The very next morning, I felt so great that I practically skipped over to the workout room. I got on the elliptical machine for a few minutes. This is a machine that I recognize holds great promise for me, and I have to work on my coordination and stamina to master it. After less than five minutes, though, I felt fatigued.

This was the moment when I should have stopped. However, I switched over to a recumbent bike and pedaled for about 15 minutes. Usually I can do 30 with no problem, so stopping after 15 was the dawning of my awareness that I should maybe take it easy.

I went about the rest of a typical Tuesday, seeing clients and teaching two Awareness Through Movement classes. However, that evening, I was so stiff that I could hardly walk. My right hip felt inflamed, and things did not feel like they were “lining up” in my hip joint. I came home, took some ipuprofen, and went to bed.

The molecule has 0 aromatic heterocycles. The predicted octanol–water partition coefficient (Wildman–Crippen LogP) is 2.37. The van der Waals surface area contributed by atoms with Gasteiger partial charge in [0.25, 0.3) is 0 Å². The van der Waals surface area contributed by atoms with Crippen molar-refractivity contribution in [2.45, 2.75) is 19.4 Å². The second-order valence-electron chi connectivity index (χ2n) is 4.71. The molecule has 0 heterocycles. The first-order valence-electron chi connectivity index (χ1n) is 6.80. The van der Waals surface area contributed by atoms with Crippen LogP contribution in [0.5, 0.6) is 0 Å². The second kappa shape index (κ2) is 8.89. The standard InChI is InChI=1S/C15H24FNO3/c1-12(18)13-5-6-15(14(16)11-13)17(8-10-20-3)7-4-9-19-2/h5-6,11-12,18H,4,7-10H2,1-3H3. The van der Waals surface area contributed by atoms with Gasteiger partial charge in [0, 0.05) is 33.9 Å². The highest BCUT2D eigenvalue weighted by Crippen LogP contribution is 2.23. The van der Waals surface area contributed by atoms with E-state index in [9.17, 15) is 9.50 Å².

No position was comfortable. Wow, I thought, I have really done it. I couldn’t roll over in bed without causing a shooting and terrible pain that made me yelp. So, something about the twisting. . .

Here’s where the resilience came in, and the beginning of recovery. The executive summary is, I was better the next day, have not re-injured myself, took some time off from structured exercise, and have returned to my ZUMBA class. Happy ending. The resilience piece is that I started thinking using the Feldenkrais Method.

  • In the present moment, what movements seem to cause pain?